Hello there! I'm Dr. Vinifera, but you can call me Vinny. Ask me your toughest wine questions, from the fine points of etiquette to the science of winemaking. And don't worry, I'm no wine snob—you can also ask me those "dumb questions" you're too embarrased to ask your wine geek friends! I hope you find my answers educational, empowering and even amusing. And don't forget to check out my most asked questions and my full archives for all my Q&A classics.
Dear Dr. Vinny,
Why do aged Rieslings develop a petrol-like character?
—John, South Australia
That note of petrol, kerosene, gasoline, diesel or vinyl is an aroma compound identified as TDN (1,1,6-trimethyl-1,2-dihydronaphthalene). I rather like a little bit of petrol character in my Rieslings—it reminds me of that “new car” smell. My favorite is when it is mixed with other Riesling notes like honey or beeswax; then it manifests more as a paraffin accent or wool-sweater note of lanolin. TDN is pretty distinctive to Riesling, but it’s not unusual to see it in other wines; I sometimes get it in Chardonnay or Sauvignon Blanc. It’s a pretty divisive aroma. It’s like the cilantro of wine aromas—people seem to either love it or hate it.
Here’s what’s a little strange about TDN—it is rarely found in grapes or really young wines, but its precursors are. This gets pretty science-y pretty quickly, but wine grapes (and many other plants) have carotenoids, which are a class of pigments—they give color to bananas, carrots, corn and autumn leaves, and they are what’s believed to cause TDN in wine down the road. While the potential for TDN to be noticed in most wines is pretty low, Riesling grapes have more carotenoids than other grapes, thus the highest chance to exhibit those distinctive aromas in the wine.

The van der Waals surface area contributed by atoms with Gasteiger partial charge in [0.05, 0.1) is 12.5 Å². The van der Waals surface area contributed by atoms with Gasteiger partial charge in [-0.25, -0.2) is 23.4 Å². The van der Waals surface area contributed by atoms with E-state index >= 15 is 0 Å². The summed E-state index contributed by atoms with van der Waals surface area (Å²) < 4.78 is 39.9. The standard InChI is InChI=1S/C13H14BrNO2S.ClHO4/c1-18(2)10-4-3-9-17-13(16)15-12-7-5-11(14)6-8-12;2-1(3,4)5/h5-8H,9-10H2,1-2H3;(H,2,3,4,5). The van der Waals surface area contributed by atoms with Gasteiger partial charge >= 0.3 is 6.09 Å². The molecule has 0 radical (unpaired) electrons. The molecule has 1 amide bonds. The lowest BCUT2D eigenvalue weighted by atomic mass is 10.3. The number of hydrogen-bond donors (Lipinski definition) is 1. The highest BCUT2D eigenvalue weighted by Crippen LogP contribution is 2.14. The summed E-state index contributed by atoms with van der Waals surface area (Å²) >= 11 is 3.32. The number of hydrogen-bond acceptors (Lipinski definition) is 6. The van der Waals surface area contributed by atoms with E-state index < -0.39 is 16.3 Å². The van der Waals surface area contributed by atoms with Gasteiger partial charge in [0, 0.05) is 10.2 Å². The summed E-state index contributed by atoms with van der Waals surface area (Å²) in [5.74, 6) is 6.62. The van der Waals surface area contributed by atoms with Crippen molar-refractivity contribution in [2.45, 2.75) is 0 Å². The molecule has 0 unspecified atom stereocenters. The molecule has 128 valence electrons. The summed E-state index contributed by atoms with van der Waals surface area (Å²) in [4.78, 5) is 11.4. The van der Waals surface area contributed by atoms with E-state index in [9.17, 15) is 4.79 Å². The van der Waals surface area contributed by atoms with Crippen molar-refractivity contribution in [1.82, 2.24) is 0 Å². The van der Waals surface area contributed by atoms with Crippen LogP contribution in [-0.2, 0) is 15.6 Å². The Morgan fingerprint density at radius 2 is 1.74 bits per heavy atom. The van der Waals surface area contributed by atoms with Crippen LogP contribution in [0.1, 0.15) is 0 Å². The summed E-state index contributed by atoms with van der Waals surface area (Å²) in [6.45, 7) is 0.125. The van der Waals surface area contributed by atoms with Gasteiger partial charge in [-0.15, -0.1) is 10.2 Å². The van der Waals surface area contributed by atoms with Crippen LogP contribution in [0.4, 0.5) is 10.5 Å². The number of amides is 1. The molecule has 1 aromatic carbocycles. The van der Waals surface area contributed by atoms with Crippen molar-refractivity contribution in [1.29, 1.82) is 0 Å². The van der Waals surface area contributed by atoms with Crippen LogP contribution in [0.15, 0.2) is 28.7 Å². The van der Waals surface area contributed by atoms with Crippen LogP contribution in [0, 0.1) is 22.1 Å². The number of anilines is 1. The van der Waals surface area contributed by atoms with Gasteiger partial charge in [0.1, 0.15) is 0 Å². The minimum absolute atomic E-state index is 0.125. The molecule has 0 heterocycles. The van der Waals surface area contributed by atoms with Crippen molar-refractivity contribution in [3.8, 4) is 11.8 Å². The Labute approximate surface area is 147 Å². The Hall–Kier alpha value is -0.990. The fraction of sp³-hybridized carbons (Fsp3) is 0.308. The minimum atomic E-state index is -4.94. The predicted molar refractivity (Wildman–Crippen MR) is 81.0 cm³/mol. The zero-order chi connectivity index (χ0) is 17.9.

The evolution in TDN over time is thought to be the result of acid catalyzed hydrolysis of carotenoid derived precursors. I lost you, right? It’s a bit too complicated to go into here, but basically plants have the capacity to taste and smell like stuff, and sometimes that evolves over time. Certainly fermentation can unlock flavors, as does aging. Wine isn’t alone here; black tea and tobacco also develop aromatic compounds due to carotenoids breaking down over time.
There’s been a lot of research on how to mitigate TDN in Rieslings, much of it by the Wine Institute of Australia. Warmer vintages, riper grapes and exposure to sun can intensify TDN. Oxidation, water stress on vines, yeast activity and acidity levels can also affect the presentation of TDN. Closures also play a role, since it’s believed corks can actually absorb some TDN (or possibly the higher levels of oxidation can be obscuring it). Screwcaps can either lead to higher TDN levels, or preserve them better.